The original Microsoft Xbox is one of my favorite consoles. Because of Microsoft’s history in computing, it had so many unique properties to it that differed from every other console on the market at the time. This is discounting the Dreamcast which heavily influenced and was influenced by Microsoft. One equally unique and unfortunate feature of this device is it’s clock capacitor.
Many 6th generation consoles began including real time clocks (or RTCs) on their motherboards to accurately keep the time of day. This was a notable feature in games such as Animal Crossing and Seaman. Most systems and even computers at that time use CMOS/coin cell batteries to keep the clock running even when it’s power supply is disconnected. These batteries could help the RTC accurately keep time for years in some cases, but they were known to leak a small amount battery acid over time.
The Xbox chose a different route by using a super capacitor in the battery’s place. These could last only a few minutes before draining out and resetting the time. On the other hand, the benefit of using a capacitor was that it could be continually charged instead of manually replaced every few years like a standard battery. Microsoft’s thought process behind this was that it’d only be used to keep the time while moving the console around to another plug and that nobody in their right mind would be booting these guys up 18 years since they were released! After a few years, this capacitor will begin to leak like crazy! And sure enough, that’s what happened to my Xbox…
Ever since I picked up my Xbox at a thrift shop a year or two ago, I noticed that it would require that I set the clock on every startup. I figured this repair would require a simple battery replacement. I was dead wrong as I began to read up on the situation. I opened my console up and quickly found the source of the error.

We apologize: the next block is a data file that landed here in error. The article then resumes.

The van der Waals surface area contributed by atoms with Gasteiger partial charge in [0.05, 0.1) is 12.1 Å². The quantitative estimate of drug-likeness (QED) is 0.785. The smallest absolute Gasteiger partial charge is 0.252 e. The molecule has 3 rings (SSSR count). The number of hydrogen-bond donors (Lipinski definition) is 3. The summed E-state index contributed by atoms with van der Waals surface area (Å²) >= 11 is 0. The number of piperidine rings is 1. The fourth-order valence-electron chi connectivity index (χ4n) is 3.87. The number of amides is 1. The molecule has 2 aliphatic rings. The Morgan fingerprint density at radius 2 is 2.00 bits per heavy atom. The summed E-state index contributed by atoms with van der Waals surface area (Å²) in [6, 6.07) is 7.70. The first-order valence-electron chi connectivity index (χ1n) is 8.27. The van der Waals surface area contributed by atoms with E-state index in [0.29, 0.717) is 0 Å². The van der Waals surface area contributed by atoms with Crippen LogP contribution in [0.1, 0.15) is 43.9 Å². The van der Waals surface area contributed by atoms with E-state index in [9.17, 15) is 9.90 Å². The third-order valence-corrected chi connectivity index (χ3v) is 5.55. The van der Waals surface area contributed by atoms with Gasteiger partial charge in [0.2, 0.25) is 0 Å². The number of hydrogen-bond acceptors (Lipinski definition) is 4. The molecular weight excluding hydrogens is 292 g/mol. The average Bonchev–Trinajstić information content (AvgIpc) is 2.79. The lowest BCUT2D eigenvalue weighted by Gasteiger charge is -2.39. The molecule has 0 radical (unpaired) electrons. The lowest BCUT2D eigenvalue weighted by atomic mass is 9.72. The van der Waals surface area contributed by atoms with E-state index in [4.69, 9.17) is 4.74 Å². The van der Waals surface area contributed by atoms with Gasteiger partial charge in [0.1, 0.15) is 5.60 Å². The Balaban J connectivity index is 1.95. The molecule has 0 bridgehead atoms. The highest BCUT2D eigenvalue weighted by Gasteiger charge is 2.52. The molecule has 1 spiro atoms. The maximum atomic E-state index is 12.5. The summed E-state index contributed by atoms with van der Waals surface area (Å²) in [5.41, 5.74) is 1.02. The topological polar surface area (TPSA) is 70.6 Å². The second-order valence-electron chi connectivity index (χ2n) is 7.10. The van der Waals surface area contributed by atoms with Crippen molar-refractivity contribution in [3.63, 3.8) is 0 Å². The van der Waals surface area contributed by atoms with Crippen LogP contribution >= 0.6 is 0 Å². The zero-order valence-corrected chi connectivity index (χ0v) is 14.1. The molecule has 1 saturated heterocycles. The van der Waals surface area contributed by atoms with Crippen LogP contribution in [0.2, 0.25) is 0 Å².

This capacitor was the only one on the board that showed any signs of leaking, and it didn’t take long to find out why. I initially wanted to replace it with another, but as I read more, it seems that most people choose to remove the capacitor outright and use the Xbox without it.
Despite the corrosive damage that the leak had already caused, removing the capacitor was fairly simple using a standard soldering iron and some flux. After removing it, I cleaned the area of the battery leak with 90% isopropyl alcohol and a qtip. It probably would have been wise to neutralize the acid with vinegar or some other basic solution… but I’m sure it’s fine!
Now my Xbox is running just as it should! Well, it’s still asking to enter in the date on startup, but I’ve heard that that can be fixed with a soft mod or two. I’m leaving that for another day.